Wednesday, July 25, 2012

Interesting facts about sea turtles and ASTOP, Costa Rica

ASTOP office
We had a good summer week in Parismina, Costa Rica, working as volunteers at ASTOP (Asociacion Salvemos las Tortugas de Parismina, or Save the Turtles of Parismina) to help sea turtles in the natural reserve.

Here are some interesting facts about sea turtles and ASTOP (with reference to the ASTOP website and volunteer briefing/notes).

1) Every year, Leatherback, Green and Hawksbill turtles come to Barra de Parismina, Costa Rica, to lay their eggs on the Parismina beach from March to October. Poachers steal the turtles and their eggs to sell on the black market for profit. For instance, green turtle with their meat sold at the price of US$10/kg in the black market, used to be captured, tied up and carried around the village.  This is illegal but local were used to that until a group of young people from the local community decided to do something.

2) In 2001, a group of local teenagers who could not bear the fact that sea turtles and their eggs caught and collected illegally by poachers, started something to make their village a difference.  These youngsters started to parol at night while the leatherback, green and hawksbill turtles come to Barre de Parismina Costa Rica to lay eggs on the Parismina beach in the hatching season. They started the Association to protect sea turtles, developed volunteer plus homestay program and also arrange educational visit program of tertiary students from the US (charging three times more than volunteers) which not only finance the project, but also improve economy of the village as a whole, plus providing activities for village children.   Volunteers from all over the world came to help with the night watch, guard the hatching ground and learn about sea turtles preservation, while stimulate commercial activities of local, for instance buying food in the stores and paying for homestay or camping in the village.  ASTOP effort gradually gained support from their fellow villagers.
The night guard reporting cabin

3) Leatherback is the largest of all species of marine turtles. They can exceed 540kg and their eggs are most desirable, with the general belief that they have aphrodisiac power.

4) Green turtles are hunted for the meat and their eggs. The beaches between Parismina and Tortuguero in Costa Rica are believed to be the most important Atlantic nesting ground of these turtles.

5) Hawksbill are often hunted for their shells, which are the source of 'tortoiseshell' once prized for making accessories and eyeglass frames.  Luckily, it is now forbidden.

6) Turtles are reptiles, cold blooded and need to breath out of water for oxygen.  During hatching season, they will stay in the water surrounding the hatching beach and wait till dark before heading the beach to lay eggs.  Hence, some poachers will tie the turtles' legs when their appear on the beach with a long rope and floating ball and wait till the next day in looking for sea turtles in the ocean.

7) Sea turtles always have tears in their eyes. In fact their eyes are always secreting mucus to regulate salt water level. If baby turtles unable to develop such function, they will die in sea water.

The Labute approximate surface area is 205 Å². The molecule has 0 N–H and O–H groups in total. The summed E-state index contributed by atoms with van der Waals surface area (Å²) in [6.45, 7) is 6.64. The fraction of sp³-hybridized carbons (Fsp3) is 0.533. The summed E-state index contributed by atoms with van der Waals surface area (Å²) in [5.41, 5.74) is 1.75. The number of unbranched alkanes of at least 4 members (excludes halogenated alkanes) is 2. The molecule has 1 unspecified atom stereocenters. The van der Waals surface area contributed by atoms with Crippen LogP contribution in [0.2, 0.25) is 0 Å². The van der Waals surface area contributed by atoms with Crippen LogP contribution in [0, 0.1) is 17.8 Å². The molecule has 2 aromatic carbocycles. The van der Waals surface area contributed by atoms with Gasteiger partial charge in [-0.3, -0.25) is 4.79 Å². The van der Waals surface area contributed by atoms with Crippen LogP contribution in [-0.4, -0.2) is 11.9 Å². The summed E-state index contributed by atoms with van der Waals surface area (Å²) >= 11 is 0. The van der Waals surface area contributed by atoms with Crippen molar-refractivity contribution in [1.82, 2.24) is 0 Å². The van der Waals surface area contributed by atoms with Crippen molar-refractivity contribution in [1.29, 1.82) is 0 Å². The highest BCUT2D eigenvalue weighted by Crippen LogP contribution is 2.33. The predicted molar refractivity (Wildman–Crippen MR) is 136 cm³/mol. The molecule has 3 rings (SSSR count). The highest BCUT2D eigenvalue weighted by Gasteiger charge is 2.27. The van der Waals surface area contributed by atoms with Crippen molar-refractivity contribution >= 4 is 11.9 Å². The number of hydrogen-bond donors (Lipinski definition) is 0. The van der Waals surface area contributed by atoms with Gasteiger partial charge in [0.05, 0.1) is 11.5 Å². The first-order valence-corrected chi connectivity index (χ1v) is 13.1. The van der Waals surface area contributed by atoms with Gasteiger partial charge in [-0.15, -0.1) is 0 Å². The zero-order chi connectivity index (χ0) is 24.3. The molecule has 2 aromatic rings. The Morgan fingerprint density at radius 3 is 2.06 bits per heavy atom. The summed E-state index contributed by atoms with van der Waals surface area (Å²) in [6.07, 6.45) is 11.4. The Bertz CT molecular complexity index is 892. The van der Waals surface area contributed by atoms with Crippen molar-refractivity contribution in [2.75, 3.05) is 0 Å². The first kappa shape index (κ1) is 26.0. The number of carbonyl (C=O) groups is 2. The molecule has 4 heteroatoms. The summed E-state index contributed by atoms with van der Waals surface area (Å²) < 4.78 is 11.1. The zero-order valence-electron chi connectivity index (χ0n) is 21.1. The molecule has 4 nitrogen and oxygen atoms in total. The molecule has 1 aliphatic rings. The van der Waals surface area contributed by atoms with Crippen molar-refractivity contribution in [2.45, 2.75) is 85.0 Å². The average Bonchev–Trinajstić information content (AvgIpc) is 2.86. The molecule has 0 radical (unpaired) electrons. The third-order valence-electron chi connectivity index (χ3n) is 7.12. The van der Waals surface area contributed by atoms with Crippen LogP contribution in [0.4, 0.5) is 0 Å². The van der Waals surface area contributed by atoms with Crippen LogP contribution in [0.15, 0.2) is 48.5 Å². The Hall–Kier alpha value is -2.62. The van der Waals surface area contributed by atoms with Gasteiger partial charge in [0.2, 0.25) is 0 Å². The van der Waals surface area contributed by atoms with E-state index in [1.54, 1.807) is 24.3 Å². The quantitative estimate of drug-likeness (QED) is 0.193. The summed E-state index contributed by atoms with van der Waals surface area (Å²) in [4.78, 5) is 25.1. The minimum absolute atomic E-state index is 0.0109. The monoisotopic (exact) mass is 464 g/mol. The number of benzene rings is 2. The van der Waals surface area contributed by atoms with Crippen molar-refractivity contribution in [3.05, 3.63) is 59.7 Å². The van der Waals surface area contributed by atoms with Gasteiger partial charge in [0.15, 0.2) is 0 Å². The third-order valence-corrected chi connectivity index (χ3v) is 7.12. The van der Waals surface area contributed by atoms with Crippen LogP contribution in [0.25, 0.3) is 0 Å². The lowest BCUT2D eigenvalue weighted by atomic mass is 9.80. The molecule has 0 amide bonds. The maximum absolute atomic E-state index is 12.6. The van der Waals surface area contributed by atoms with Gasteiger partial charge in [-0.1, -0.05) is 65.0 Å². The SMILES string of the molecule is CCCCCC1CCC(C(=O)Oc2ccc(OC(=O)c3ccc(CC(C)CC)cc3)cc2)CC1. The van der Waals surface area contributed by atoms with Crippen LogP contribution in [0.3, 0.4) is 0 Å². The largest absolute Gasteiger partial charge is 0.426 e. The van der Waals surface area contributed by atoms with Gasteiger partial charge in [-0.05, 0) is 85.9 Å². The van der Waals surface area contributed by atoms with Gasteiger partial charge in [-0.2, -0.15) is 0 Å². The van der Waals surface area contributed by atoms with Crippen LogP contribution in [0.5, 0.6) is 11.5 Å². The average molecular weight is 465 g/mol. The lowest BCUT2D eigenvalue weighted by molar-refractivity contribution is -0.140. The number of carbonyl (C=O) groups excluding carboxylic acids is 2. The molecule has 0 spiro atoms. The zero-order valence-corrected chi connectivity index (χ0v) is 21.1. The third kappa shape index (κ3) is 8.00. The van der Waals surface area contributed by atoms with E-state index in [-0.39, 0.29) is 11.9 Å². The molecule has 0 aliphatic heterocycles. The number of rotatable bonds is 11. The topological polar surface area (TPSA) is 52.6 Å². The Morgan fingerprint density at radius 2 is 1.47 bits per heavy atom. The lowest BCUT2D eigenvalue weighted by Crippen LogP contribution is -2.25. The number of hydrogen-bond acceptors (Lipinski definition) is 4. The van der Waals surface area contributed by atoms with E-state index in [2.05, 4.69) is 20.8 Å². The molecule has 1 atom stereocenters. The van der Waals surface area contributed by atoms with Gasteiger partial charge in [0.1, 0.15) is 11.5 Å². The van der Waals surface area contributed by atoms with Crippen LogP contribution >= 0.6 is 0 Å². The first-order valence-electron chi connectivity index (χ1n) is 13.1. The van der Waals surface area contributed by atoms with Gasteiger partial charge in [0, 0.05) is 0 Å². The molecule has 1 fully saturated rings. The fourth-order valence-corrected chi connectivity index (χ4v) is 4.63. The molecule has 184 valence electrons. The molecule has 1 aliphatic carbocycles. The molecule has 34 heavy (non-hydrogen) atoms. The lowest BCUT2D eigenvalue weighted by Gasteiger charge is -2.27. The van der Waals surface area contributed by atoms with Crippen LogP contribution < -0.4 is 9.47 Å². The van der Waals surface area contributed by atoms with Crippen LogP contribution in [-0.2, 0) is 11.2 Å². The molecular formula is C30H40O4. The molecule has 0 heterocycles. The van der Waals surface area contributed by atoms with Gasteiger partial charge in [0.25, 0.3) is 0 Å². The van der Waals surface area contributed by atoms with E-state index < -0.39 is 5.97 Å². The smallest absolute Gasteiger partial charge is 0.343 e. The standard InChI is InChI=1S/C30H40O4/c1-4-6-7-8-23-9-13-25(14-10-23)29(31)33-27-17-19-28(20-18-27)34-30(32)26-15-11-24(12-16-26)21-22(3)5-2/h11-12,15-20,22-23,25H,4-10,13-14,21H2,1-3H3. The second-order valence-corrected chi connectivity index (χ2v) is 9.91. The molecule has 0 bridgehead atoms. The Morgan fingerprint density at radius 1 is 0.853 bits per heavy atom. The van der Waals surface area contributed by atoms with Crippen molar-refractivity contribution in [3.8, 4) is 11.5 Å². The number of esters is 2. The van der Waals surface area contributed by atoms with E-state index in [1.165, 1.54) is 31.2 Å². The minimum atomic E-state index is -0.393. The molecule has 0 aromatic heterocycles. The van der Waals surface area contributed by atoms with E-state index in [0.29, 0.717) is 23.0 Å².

8) Female turtles do not nest in consecutive years. They typically skip one or seven years before returning.  So, it's not easy for them!
Sea turtle footprints on the beach

9) It is believed that green turtles return to the very same beach where they were born.

10) If female sea turtles come ashore but cannot find a satisfactory spot to lay her eggs, she will crawl back into the ocean and try to come ashore at a later time.

11) Sea turtles will leave their eggs on the beach and only return for another nesting. Some might nest up to ten time per season.

12) The sex of hatching depends on the temperature around their nests. The proportion of male hatching exceed that of females when the temperature is between 23.C to 29.C and reverse when the temperature is between 29.C and 37.C

The relocated hatching area with volunteers on duty
13) Only one in every 1,000 to one in every 10,000 baby sea turtles will reach reproduction age. Reproduction age is between 15 and 50 years depending on the species.

14) Sea turtle babies will wait for their batch of eggs of the same nesting to climb out of the sand. Staying together gives the stronger ones better chance to survive.
Baby sea tutles nest are arm-length deep, it's not easy for the sea turtles to climb out.  They need to encounter this first challenge in life before they have a better chance to survive in the even more challenging ocean.

15) These babies will be dehydrate and they need to drink a lot of water when they successfully crawl towards the ocean. Some might dry up along their way.

16) These babies have all kinds of natural enemies on the beach, including birds, crabs and ants. Not only poachers, dogs would be digging their eggs and human on the beach might be stepping over their nest, making the sand compact and hence, they suffocate before even climbing out. Or even people might be stepping on them, when they crawl out, without knowing - they are really tiny when newborn.

17) Despite all the threats, in fact, poachers are not the main threat for turtles, but global warming and commercial fishing. Beach with temperature too high might kill the eggs, whereas fishing nets might accidentally caught sea turtle.  Unable to breath above the sea level, without fresh air, they will die.

18) To slow down global warming, we might help by consuming more local products to keep carbon emission lower.

It's definitely a good lesson to learn about these beautiful giant creatures.

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